## When are double-precision samples needed?

KVRist

30 posts since 22 Dec, 2010
aciddose wrote:actually, that is true.

Hard to know what you're referring to without a quote. I hope you're not referring to my last sentence (if so, you didn't get my point; if thermal noise is a problem—and it already dominates waaaayyy before you get out to 64 bits—adding addition bits does nothing to help in that regard, so saying it might not be enough makes no sense).
DaveHoskins
KVRian

616 posts since 7 Jan, 2009, from Gloucestershire
thevinn wrote:Under what circumstances is it important to represent and process samples double precision floating point representation (versus single precision)?

Are you going to record the samples? If so, with what? The noise floor certainly drops off as you get right up on absolute zero, but I'm just not sure how you're going to manage that recording session...

So, are you going to calculate the samples? OK, you can do that, but what are you going to play them back on?

Single precision floating point gives you 25-bit of precision (23-bit mantissa, one implied bit due to normalization, and a sign bit). That's 150.5 dB. If your output is 1 V p-p, the least significant bit would be, what, less than a tenth of a microvolt? What do you think the background (thermal) noise of your gear is?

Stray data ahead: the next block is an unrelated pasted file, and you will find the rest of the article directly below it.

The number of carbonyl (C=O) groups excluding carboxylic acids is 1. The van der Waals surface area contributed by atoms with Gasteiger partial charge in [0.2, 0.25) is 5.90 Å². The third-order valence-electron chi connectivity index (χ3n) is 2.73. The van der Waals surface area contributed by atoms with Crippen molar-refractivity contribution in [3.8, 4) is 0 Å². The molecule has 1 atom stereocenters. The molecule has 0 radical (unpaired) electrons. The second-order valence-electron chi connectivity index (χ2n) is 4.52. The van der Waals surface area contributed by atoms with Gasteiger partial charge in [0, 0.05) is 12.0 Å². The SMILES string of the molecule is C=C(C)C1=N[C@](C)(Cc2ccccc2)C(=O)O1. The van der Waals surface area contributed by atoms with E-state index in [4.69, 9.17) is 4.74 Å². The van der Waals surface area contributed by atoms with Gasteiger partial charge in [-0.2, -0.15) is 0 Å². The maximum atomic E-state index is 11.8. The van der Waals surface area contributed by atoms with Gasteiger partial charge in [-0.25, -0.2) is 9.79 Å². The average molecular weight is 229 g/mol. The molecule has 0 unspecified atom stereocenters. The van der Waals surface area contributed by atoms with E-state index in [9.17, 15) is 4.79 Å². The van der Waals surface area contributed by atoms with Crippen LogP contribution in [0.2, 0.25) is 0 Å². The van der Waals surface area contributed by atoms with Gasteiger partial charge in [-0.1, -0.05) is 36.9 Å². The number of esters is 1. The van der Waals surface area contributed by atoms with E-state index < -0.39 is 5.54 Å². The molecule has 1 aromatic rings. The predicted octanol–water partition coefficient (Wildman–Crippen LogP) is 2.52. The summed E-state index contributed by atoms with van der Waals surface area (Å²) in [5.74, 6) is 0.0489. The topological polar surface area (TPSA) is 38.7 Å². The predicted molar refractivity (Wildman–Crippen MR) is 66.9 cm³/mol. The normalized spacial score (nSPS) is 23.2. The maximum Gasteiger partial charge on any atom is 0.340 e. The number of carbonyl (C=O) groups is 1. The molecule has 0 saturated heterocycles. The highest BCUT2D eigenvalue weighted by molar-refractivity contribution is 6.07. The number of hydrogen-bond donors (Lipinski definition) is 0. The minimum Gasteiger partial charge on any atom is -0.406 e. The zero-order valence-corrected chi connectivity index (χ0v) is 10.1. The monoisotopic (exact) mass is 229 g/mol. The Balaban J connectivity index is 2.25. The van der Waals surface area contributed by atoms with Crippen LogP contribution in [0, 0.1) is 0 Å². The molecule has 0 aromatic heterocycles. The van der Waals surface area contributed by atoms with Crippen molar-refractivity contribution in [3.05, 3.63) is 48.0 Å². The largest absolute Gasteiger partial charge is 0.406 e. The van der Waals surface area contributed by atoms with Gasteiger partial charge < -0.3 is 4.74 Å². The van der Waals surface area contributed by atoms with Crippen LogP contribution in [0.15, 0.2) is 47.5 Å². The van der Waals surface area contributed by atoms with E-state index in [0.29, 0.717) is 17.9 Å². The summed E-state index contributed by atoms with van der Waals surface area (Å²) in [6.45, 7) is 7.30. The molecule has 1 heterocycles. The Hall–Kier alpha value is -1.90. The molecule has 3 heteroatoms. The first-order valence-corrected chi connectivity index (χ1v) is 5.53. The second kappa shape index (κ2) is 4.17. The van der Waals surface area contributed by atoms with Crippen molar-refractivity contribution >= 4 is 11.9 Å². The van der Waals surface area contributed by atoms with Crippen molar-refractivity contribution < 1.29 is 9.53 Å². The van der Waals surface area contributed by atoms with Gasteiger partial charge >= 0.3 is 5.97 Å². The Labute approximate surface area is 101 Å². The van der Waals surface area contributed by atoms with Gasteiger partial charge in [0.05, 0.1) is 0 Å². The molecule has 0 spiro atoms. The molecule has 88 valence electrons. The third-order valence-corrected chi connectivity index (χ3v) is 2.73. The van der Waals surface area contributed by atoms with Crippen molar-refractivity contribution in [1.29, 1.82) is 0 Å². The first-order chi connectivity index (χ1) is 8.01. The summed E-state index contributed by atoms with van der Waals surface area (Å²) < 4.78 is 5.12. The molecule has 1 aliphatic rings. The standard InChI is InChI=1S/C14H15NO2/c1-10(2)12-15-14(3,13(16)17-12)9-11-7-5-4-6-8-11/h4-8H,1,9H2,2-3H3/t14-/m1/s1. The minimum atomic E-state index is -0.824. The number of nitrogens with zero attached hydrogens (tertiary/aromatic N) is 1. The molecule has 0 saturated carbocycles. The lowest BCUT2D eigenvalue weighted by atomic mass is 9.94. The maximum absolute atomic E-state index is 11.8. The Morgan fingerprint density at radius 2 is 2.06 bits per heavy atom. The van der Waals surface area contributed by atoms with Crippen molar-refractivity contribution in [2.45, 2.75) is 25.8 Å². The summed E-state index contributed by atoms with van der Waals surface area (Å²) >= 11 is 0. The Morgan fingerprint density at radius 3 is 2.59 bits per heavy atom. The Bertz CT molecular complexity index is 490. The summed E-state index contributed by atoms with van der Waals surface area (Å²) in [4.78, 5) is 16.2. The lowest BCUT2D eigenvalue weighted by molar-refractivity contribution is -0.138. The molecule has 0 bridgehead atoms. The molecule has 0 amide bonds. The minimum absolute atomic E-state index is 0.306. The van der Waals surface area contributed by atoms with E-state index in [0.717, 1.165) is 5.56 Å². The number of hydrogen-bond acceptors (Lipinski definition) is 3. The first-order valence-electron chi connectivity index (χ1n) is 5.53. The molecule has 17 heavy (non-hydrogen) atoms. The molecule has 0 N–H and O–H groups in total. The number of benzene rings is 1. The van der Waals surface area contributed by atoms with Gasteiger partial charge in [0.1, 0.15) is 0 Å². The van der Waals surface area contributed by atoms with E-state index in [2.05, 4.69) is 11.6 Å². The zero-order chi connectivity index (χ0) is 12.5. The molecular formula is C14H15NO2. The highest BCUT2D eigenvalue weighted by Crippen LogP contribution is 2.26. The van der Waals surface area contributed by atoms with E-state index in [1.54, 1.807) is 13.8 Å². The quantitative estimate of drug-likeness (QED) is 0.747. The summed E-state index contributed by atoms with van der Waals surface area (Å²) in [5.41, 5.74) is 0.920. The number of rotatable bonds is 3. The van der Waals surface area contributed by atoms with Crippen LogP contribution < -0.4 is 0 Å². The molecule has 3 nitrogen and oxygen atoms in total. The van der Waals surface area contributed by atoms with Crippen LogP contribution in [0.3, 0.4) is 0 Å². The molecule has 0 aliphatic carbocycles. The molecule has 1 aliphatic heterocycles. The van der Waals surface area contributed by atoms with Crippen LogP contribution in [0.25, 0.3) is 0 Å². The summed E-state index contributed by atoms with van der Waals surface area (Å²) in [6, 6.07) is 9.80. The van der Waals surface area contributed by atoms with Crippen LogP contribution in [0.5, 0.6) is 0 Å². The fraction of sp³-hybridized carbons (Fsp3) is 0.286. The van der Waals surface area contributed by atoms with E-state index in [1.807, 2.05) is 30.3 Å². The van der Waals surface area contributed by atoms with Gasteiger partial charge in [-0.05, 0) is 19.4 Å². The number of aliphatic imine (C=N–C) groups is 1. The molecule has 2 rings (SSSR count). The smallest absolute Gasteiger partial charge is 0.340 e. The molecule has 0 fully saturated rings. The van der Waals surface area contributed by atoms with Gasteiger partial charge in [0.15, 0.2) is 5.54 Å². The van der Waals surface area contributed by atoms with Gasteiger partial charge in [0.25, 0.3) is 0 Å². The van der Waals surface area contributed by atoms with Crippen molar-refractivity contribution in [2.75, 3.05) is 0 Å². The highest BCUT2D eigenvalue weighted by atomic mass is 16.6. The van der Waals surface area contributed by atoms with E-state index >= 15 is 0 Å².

Sure, there are reasons to do double precision math (high-order IIR filters, where small errors in coefficients and calculations in the feedback can become large, for instance). There's always a way around needing double precision, but the bottom line is that double precision is usually next to free (most processors already work in double precision), though it can be costly if you're going to store everything in double-precision.

Plus, it sound really good to some people to hear, "The audio signal path is 64-bit from input to output, for maximum resolution and headroom", "...delivers the sonic purity and headroom of a true 64-bit, floating-point digital audio path", "...'s 64-bit asynchronous audio engine with industry leading audio fidelity, 64-bit audio effects and synths, the forthcoming...which provides native 64-bit ReWire integration, allow for an end-to-end 64-bit audio path". Yeah, I did a search and pulled those marketing quotes from real products. What happens when a software maker starts touting extended precision 80-bit floating point (not nearly-free)? Will everyone rush to 80-bit?

Plus, I'm sure that the issue of a workstation's (and plug-ins') support of 64-bit (memory addressing) operating system adds a layer of confusion to some people.

BTW, this topic made me look up some references, such as an article explaining why 64-bit is a good idea. All of the arguments I've seen use flawed logic, showing a misunderstand of the math—such as explaining the range of 64 bits as 2 to the 24th power, and saying it helps guard again overflow (hello, it's floating point...). Another said that 64-bit floating point might not even be enough for a clean sound, because there's the problem of thermal noise (!!!).